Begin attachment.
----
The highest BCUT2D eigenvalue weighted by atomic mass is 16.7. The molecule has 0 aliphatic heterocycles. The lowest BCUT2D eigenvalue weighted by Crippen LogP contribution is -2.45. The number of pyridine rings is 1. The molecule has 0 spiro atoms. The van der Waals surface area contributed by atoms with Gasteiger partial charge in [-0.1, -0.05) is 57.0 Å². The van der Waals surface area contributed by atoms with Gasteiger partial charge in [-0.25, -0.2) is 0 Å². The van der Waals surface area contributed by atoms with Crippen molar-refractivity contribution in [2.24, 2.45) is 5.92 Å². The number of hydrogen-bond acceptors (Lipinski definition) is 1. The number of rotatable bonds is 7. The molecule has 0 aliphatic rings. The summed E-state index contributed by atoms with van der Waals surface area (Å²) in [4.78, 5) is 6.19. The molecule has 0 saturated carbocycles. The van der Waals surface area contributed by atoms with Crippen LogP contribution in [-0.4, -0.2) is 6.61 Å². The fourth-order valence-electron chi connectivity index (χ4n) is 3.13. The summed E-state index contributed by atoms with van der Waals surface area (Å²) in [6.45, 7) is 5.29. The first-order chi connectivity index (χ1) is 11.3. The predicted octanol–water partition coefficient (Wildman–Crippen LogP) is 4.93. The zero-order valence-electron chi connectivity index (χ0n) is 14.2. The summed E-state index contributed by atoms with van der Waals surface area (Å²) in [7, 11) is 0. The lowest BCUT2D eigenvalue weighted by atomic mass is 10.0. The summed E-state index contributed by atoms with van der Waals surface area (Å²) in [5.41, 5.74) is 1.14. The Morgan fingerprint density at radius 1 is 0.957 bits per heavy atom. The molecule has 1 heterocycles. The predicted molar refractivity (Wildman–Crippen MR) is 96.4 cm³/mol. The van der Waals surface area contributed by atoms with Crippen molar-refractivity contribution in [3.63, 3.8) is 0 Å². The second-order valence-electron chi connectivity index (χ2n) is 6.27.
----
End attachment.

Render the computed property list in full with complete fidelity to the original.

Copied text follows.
The highest BCUT2D eigenvalue weighted by atomic mass is 16.7. The molecule has 0 aliphatic heterocycles. The lowest BCUT2D eigenvalue weighted by Crippen LogP contribution is -2.45. The number of pyridine rings is 1. The molecule has 0 spiro atoms. The van der Waals surface area contributed by atoms with Gasteiger partial charge in [-0.1, -0.05) is 57.0 Å². The van der Waals surface area contributed by atoms with Gasteiger partial charge in [-0.25, -0.2) is 0 Å². The van der Waals surface area contributed by atoms with Crippen molar-refractivity contribution in [2.24, 2.45) is 5.92 Å². The number of hydrogen-bond acceptors (Lipinski definition) is 1. The number of rotatable bonds is 7. The molecule has 0 aliphatic rings. The summed E-state index contributed by atoms with van der Waals surface area (Å²) in [4.78, 5) is 6.19. The molecule has 0 saturated carbocycles. The van der Waals surface area contributed by atoms with Crippen LogP contribution in [-0.4, -0.2) is 6.61 Å². The fourth-order valence-electron chi connectivity index (χ4n) is 3.13. The summed E-state index contributed by atoms with van der Waals surface area (Å²) in [6.45, 7) is 5.29. The first-order chi connectivity index (χ1) is 11.3. The predicted octanol–water partition coefficient (Wildman–Crippen LogP) is 4.93. The zero-order valence-electron chi connectivity index (χ0n) is 14.2. The summed E-state index contributed by atoms with van der Waals surface area (Å²) in [7, 11) is 0. The lowest BCUT2D eigenvalue weighted by atomic mass is 10.0. The summed E-state index contributed by atoms with van der Waals surface area (Å²) in [5.41, 5.74) is 1.14. The Morgan fingerprint density at radius 1 is 0.957 bits per heavy atom. The molecule has 1 heterocycles. The predicted molar refractivity (Wildman–Crippen MR) is 96.4 cm³/mol. The van der Waals surface area contributed by atoms with Crippen molar-refractivity contribution in [3.63, 3.8) is 0 Å². The second-order valence-electron chi connectivity index (χ2n) is 6.27.